The city of Fitchburg, Wisconsin will no longer be giving a $10,000 grant to a local church after the Freedom From Religion Foundation raised questions about the constitutionality of that move.
The program in question is called the Healthy Neighborhoods Initiative which aims to improve three specific parts of the city with respect to opportunity, diversity, and sustainability. All of that is fine.
The $10,000 grant in question was approved for Chapel Valley Church and it was meant to offset the cost of various events. The church said on its application that these events would be secular in nature — group lunches, a job fair, community movies, etc. It was a way to bring people together.
What FFRF found was that the events were indeed religious. According to a sermon that was published (and since deleted) from the church’s website, one pastor described this project as a way for “people to come to experience the joy of the Lord.”
FFRF also heard these statements in the same sermon:
Imagine if all of us were there, and each one of us talked to three people, and each one of us prayed and ministered to three people. Just let the holy spirit — no pressure, the Lord will do it!
For each of these events, we try to spread the Word in as many ways as we can…
… What we are doing is both spiritual and practical.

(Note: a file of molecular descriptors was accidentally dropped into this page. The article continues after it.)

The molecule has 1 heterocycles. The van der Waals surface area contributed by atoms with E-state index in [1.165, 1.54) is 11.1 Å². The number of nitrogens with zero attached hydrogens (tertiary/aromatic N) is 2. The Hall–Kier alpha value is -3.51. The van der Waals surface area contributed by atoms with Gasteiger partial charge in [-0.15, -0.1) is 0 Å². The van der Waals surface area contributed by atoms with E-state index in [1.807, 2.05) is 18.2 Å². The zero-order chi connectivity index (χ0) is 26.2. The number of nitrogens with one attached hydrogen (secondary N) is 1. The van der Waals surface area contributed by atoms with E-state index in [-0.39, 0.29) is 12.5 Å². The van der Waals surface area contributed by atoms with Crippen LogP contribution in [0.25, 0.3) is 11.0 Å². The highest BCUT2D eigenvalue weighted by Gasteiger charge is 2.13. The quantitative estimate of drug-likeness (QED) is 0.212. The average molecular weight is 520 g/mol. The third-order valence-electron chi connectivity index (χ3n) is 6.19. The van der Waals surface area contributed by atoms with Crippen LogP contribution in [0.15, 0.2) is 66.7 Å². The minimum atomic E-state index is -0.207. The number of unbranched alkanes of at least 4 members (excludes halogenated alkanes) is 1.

It seemed clear that the grant application was something of a bait-and-switch. They were offering community events with the sole purpose of painting a target on the backs of unchurched people who attend in order to win new converts. It was indirect proselytizing. The end goal was bringing people to Christ.
That’s why FFRF told Mayor Aaron Richardson to stop the money from going to the church.
“As you are certainly aware, the Establishment Clause of the First Amendment prohibits the government from financially supporting religious activities,” Jayne writes in his letter. “It is incumbent on the city to ensure that it funds only secular activities. Church-run social events intended to promote religion are not appropriate secular activities.”
FFRF Co-President Annie Laurie Gaylor comments, “Handing over $10,000 in public funds to a program that does a poor job of hiding its purpose to proselytize and promote religion is an affront to every Fitchburg taxpayer.”
That tactic worked. FFRF says the mayor’s office sent them an email saying the money had not been given to the church and there were no plans of any money going there in the future.
“The city has not issued a reimbursement to Chapel Valley Church for their Healthy Neighborhoods grant and does not plan to,” the Fitchburg mayor recently emailed FFRF.
“The motivation of the church in applying for the grant was hidden in plain sight,” says FFRF Co-President Annie Laurie Gaylor. “The city of Fitchburg proved itself to be a good custodian of taxpayer funds after we unearthed the truth.”
That’s $10,000 that will now be used to help the community rather than fulfill some tally counter on a church wall. The only problem is that the city didn’t pick up on this on its own.
(Portions of this article were published earlier)